Plato (427–347 BC)

DOI: 10.4324/9780415249126-A088-1
Version: v1,  Published online: 1998
Retrieved June 19, 2024, from

12. Symposium

Symposium has the widest appeal of all Plato’s writings. No work of ancient Greek prose fiction can match its compulsive readability. Plato moves through a rich variety of registers, from knockabout comedy and literary parody to passages of disturbing fantasy or visionary elevation, culminating in a multiply paradoxical declaration of love for Socrates put in the mouth of a drunken Alcibiades. Love (erōs) is the theme of the succession of encōmia or eulogies delivered at the drinking party (symposion) hosted by the playwright Agathon: not sublimated ’Platonic’ love between the sexes, but the homoerotic passion of a mature man for a younger or indeed a teenager. This continues until Aristophanes (one of the guests) and Socrates broaden and transform the discussion. Socrates’ speech, which is a sort of anti-eulogy, develops a general theory of desire and its relation to beauty, and it is in this context that the idea of an eternal and changeless Form makes its first unequivocal appearance in Plato’s œuvre. Thus Plato first declares himself a metaphysician not in a work devoted to philosophical argument, but in a highly rhetorical piece of writing, albeit one in which fashionable models of rhetoric are subverted.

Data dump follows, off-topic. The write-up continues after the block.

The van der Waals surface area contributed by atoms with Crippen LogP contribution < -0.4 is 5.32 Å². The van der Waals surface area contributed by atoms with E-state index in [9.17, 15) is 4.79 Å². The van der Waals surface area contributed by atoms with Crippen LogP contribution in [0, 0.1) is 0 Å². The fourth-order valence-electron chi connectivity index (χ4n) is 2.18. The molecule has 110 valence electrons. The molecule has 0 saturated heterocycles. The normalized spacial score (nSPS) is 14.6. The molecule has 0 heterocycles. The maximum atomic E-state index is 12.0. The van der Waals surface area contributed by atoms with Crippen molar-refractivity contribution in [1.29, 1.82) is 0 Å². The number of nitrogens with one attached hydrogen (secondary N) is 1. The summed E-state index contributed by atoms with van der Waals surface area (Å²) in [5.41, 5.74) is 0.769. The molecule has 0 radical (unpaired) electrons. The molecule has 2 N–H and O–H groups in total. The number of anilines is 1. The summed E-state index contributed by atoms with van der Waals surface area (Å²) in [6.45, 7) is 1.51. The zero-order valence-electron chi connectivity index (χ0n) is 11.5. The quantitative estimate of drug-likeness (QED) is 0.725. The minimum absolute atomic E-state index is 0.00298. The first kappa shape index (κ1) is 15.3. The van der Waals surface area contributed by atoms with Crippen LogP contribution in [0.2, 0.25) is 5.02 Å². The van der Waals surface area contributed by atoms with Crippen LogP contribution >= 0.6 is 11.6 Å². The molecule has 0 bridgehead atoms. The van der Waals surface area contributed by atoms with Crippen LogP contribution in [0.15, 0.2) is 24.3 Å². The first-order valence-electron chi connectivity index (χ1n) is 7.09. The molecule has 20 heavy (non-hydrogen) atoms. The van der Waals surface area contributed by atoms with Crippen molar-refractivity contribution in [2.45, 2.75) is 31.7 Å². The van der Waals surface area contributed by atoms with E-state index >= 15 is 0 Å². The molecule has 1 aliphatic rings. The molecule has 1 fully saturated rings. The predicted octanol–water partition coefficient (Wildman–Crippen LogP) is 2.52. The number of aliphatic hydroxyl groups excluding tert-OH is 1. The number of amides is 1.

Love and beauty are first connected in some of the earlier encōmia, and notably in Agathon’s claim that among the gods ‘Love is the happiest of them all, for he is the most beautiful and best’ (195a). This thesis is subjected to elenchus by Socrates in the one argumentative section of the dialogue. Agathon is obliged to accept that love and desire are necessarily love and desire for something, namely, something they are in need of. Following his concession Socrates argues that beauty is not what love possesses but precisely the thing it is in need of. This argument constitutes the key move in the philosophy of the dialogue, which Plato elaborates in various ways through the medium of Diotima, the probably fictitious priestess from whom Socrates is made to claim he learned the art of love in which he has earlier (177d) claimed expertise. First she tells a myth representing Love as the offspring of poverty and resource, and so – according to her interpretation – occupying the dissatisfied intermediate position between ignorance and wisdom which characterizes philosophy: hence presumably the explanation of Socrates’ claim to be an expert in love, since the pursuit of wisdom turns out to be the truest expression of love. Then she spells out the theoretical basis for this intellectualist construction of what love is. The theory has rightly been said to combine ‘a psychology that is strictly or loosely Socratic with a metaphysics that is wholly Platonic’ (Price 1995).